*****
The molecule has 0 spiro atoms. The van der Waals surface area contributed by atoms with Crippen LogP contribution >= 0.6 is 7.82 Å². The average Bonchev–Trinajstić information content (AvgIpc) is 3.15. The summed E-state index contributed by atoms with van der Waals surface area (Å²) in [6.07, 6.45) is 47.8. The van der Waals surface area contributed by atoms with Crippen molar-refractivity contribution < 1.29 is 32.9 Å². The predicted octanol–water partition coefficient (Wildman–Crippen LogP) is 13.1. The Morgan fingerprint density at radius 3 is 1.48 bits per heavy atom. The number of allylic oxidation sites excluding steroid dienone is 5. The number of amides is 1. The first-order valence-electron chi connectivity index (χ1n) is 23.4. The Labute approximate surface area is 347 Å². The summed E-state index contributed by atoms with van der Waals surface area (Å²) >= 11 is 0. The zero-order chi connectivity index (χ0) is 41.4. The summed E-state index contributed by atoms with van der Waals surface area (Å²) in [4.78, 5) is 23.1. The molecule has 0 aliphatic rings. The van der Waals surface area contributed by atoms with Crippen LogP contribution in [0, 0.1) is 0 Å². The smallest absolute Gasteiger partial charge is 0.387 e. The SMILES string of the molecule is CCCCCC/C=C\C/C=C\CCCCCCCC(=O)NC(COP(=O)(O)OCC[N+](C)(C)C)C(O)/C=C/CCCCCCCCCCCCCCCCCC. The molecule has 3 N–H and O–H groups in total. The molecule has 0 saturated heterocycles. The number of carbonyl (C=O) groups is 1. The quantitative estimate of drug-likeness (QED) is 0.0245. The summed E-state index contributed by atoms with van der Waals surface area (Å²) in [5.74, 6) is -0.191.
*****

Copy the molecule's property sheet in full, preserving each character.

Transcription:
The molecule has 0 spiro atoms. The van der Waals surface area contributed by atoms with Crippen LogP contribution >= 0.6 is 7.82 Å². The average Bonchev–Trinajstić information content (AvgIpc) is 3.15. The summed E-state index contributed by atoms with van der Waals surface area (Å²) in [6.07, 6.45) is 47.8. The van der Waals surface area contributed by atoms with Crippen molar-refractivity contribution < 1.29 is 32.9 Å². The predicted octanol–water partition coefficient (Wildman–Crippen LogP) is 13.1. The Morgan fingerprint density at radius 3 is 1.48 bits per heavy atom. The number of allylic oxidation sites excluding steroid dienone is 5. The number of amides is 1. The first-order valence-electron chi connectivity index (χ1n) is 23.4. The Labute approximate surface area is 347 Å². The summed E-state index contributed by atoms with van der Waals surface area (Å²) >= 11 is 0. The zero-order chi connectivity index (χ0) is 41.4. The summed E-state index contributed by atoms with van der Waals surface area (Å²) in [4.78, 5) is 23.1. The molecule has 0 aliphatic rings. The van der Waals surface area contributed by atoms with Crippen LogP contribution in [0, 0.1) is 0 Å². The smallest absolute Gasteiger partial charge is 0.387 e. The SMILES string of the molecule is CCCCCC/C=C\C/C=C\CCCCCCCC(=O)NC(COP(=O)(O)OCC[N+](C)(C)C)C(O)/C=C/CCCCCCCCCCCCCCCCCC. The molecule has 3 N–H and O–H groups in total. The molecule has 0 saturated heterocycles. The number of carbonyl (C=O) groups is 1. The quantitative estimate of drug-likeness (QED) is 0.0245. The summed E-state index contributed by atoms with van der Waals surface area (Å²) in [5.74, 6) is -0.191.